21 May 2004
Council tax benefit should be replaced with a 'liability cap' as a way of overcoming its stigma and improving low take-up rates, according to an influential think-tank.
The New Policy Institute, which was commissioned by the government to undertake research for the Balance of Funding review, says the benefit should be scrapped and replaced by a system that works out the maximum liability of each household for council tax.
This would be based on household income: those under a certain income level would pay no council tax and thereafter liability would be calculated on a sliding scale.
The NPI says the system, which would be administered by the Inland Revenue or the Pension Service, would transform the discount from a 'benefit' to an 'allowance' and therefore tackle the reluctance of many to claim what they consider to be charity.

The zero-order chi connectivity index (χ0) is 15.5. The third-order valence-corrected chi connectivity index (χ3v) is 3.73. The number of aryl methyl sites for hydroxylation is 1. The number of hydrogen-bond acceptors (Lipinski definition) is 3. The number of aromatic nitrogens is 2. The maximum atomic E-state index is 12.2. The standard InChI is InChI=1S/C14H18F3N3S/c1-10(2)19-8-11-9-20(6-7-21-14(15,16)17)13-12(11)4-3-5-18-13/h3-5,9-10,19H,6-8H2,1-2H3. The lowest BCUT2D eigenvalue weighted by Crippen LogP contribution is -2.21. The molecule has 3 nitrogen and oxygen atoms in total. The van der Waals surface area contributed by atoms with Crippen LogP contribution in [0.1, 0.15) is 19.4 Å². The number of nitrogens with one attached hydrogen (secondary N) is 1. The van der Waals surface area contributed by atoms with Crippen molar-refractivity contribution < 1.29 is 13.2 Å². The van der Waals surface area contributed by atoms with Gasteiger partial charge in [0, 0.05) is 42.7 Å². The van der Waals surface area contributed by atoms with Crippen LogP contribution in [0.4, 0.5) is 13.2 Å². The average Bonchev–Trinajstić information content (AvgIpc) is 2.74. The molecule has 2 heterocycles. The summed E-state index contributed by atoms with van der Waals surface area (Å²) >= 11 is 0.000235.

NPI director Peter Kenway, addressing CIPFA's BoF conference on May 17, said the proposal, which has been submitted to ministers, would particularly help to address low take-up rates among the elderly.
Pensioners have been at the forefront of recent protests against big council tax increases, but official figures show that just 65% of those entitled to council tax benefit claim it.
'This can be presented as something very different to council tax benefit, which is a key part of getting take-up up,' Kenway said. 'Once you've hit your income cap, you're not going to be exposed to 13% increases.'
On May 18, benefits minister Chris Pond told the Commons' work and pensions select committee that the government was considering the NPI's proposals as a way of increasing take-up rates.
'It's an interesting proposal, but it's not one I can say we can adopt wholesale, certainly not in the short term. But we are looking at it,' he said.